A Second Demonstration Project

The stakes are high in Greece this Sunday. They are also high for the architects of austerity and the neo-liberal project of our epoch. When I first wrote of “Greece as a Demonstration Project,” I posited that it was the demonstration of what big capital could and would do to anyone who dared challenge the program of cuts and confiscation through privatization. This time, the project—and the analogous fear of global capital—is the potential demonstration effect of the election of SYRIZA—an openly anti-austerity, sometimes anti-capitalist party in the EU.

In the run up to this Sunday’s elections, we are witnessing unprecedented outside interference by other governments, global financial institutions, and the EU itself. Most of those interfering are threatening, fear-mongering, and terrorizing the Greek populace about the dangers of a SYRIZA win, about the dangers of going against the Troika, about self-determining their country’s path into the future. In particular, we read and hear about a potential “GRexit”—Greece’s exit from the eurozone and possibly the EU. “Where would Greece get its money, if—once again—it bites the hand that feeds it?” the pundits breathlessly ask.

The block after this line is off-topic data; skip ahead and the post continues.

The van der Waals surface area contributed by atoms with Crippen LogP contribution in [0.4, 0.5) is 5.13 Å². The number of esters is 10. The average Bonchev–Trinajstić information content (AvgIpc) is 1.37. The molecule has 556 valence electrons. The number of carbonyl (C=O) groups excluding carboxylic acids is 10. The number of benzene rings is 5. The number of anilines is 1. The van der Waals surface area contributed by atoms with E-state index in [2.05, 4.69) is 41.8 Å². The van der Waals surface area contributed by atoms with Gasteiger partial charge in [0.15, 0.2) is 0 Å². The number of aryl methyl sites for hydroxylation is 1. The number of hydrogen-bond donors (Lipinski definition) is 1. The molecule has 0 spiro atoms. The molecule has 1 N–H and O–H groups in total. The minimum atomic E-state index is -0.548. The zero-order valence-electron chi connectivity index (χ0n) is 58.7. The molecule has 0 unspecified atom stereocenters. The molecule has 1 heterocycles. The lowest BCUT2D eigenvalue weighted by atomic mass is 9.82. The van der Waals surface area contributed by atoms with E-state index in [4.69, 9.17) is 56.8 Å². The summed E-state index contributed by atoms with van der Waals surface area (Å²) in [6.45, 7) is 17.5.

SYRIZA has long said it desires to remain within the EU and the eurozone. Its leaders argue that Greece needs to bargain in a stronger way, using any leverage it can. Of course, this conversation has included the examples of Argentina and Iceland, who previously defaulted on loans and built upon their own currencies, using fiscal and monetary policies that were not tied to a stronger currency, as is the case with Greece and the euro. Greece cannot depreciate the euro, so the Troika depreciates the lives of Greeks. Then there is neighboring Turkey, which has done remarkably well without EU membership in this time of global economic turbulence. So, it’s not “euro or death.”

Germany’s finance minister, Wolfgang Schäuble, openly says that Greece has no alternative but to obey him and the Troika, embodying the mantra of “There Is No Alternative” (TINA) of Margaret Thatcher and the lineage of Milton Friedman.